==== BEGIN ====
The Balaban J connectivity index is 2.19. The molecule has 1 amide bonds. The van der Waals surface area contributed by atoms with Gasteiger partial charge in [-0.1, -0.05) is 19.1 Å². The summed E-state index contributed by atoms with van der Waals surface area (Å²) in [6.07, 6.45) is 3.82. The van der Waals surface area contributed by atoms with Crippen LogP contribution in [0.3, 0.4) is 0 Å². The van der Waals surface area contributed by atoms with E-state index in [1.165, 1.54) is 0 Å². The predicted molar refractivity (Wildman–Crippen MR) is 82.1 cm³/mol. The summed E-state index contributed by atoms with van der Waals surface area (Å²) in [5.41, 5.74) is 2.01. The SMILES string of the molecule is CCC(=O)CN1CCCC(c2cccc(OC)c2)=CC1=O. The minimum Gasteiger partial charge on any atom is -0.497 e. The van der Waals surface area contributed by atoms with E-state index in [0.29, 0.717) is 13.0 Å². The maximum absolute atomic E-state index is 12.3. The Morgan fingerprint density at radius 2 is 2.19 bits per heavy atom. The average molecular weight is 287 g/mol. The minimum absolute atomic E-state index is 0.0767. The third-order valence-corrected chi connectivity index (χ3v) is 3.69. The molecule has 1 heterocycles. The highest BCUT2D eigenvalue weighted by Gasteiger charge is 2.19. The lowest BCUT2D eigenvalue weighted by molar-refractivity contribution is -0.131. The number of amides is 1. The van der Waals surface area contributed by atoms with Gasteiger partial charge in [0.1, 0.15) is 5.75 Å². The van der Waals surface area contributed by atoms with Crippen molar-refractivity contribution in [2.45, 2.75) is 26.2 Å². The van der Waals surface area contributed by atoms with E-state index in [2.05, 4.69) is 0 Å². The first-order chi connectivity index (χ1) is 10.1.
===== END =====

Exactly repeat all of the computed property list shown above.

The Balaban J connectivity index is 2.19. The molecule has 1 amide bonds. The van der Waals surface area contributed by atoms with Gasteiger partial charge in [-0.1, -0.05) is 19.1 Å². The summed E-state index contributed by atoms with van der Waals surface area (Å²) in [6.07, 6.45) is 3.82. The van der Waals surface area contributed by atoms with Crippen LogP contribution in [0.3, 0.4) is 0 Å². The van der Waals surface area contributed by atoms with E-state index in [1.165, 1.54) is 0 Å². The predicted molar refractivity (Wildman–Crippen MR) is 82.1 cm³/mol. The summed E-state index contributed by atoms with van der Waals surface area (Å²) in [5.41, 5.74) is 2.01. The SMILES string of the molecule is CCC(=O)CN1CCCC(c2cccc(OC)c2)=CC1=O. The minimum Gasteiger partial charge on any atom is -0.497 e. The van der Waals surface area contributed by atoms with E-state index in [0.29, 0.717) is 13.0 Å². The maximum absolute atomic E-state index is 12.3. The Morgan fingerprint density at radius 2 is 2.19 bits per heavy atom. The average molecular weight is 287 g/mol. The minimum absolute atomic E-state index is 0.0767. The third-order valence-corrected chi connectivity index (χ3v) is 3.69. The molecule has 1 heterocycles. The highest BCUT2D eigenvalue weighted by Gasteiger charge is 2.19. The lowest BCUT2D eigenvalue weighted by molar-refractivity contribution is -0.131. The number of amides is 1. The van der Waals surface area contributed by atoms with Gasteiger partial charge in [0.1, 0.15) is 5.75 Å². The van der Waals surface area contributed by atoms with Crippen molar-refractivity contribution in [2.45, 2.75) is 26.2 Å². The van der Waals surface area contributed by atoms with E-state index in [2.05, 4.69) is 0 Å². The first-order chi connectivity index (χ1) is 10.1.